For non-EU family members of EU nationals who become dual UK-EU citizens without also meeting the requirement of the old system, the consequences could be serious.
“If EU nationals become British through settled status, rather than through holding a right of permanent residence, then they could extinguish the future rights of their non-EU family member,” says MacWilliam.
The problem could emerge when non-EU family members apply for settled status or in the transition from pre-settled to settled status. At one of these stages they risk having their cases refused and then losing their right to be in the UK.
“The family member […] could have been granted five years pre-settled status at a time when the sponsor was exercising treaty rights (e.g. working), but when the family member comes to apply for settled status, the sponsor’s circumstances could have changed so he or she is no longer exercising treaty rights nor has a right of permanent residence,” MacWilliam warns.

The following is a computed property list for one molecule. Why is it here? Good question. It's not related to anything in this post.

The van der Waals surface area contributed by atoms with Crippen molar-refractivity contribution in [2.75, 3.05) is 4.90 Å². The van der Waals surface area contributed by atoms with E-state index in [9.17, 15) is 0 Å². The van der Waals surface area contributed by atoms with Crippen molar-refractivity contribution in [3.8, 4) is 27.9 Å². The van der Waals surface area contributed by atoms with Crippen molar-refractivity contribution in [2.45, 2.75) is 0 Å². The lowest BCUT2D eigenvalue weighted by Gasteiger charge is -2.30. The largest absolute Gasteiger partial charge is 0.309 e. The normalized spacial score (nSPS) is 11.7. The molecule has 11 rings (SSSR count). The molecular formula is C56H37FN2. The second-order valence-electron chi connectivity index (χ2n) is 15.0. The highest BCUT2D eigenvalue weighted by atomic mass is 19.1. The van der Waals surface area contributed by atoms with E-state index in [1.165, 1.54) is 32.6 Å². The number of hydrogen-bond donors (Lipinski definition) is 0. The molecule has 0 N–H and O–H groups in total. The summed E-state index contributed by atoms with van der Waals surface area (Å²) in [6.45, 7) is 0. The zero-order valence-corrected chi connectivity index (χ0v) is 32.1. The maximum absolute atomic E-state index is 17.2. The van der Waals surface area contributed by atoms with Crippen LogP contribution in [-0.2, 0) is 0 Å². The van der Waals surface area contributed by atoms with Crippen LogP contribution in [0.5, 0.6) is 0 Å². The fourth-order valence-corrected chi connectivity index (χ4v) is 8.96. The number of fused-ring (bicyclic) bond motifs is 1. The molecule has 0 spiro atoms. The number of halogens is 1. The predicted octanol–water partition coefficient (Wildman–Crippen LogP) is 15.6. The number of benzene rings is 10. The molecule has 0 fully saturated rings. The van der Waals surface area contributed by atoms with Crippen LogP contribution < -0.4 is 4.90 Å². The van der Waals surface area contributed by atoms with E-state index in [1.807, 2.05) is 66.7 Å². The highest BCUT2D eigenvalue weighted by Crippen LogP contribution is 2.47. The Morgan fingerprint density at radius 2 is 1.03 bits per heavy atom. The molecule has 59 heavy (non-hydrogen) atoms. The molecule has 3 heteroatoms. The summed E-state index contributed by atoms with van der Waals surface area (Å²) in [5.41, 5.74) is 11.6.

“If the family member’s visa expires and they have not been able to apply for settled status, or some other immigration route, or have tried to apply for settled status or in another category and been refused, then that person is ‘overstaying’, which is an immigration and criminal offence. That person is liable for removal,” MacWilliam continues.
In Joanna’s case, if she had naturalized, her mother-in-law would have been “unable to achieve the settled status at the end of her five years residence and become an illegal immigrant overnight,” says UKCEN.
UKCEN, a volunteer-led organisation hosted by the Joint Council for the Welfare of Immigrants that has been part of the consultative group for the design of the settled status, has reported the problem to the Home Office.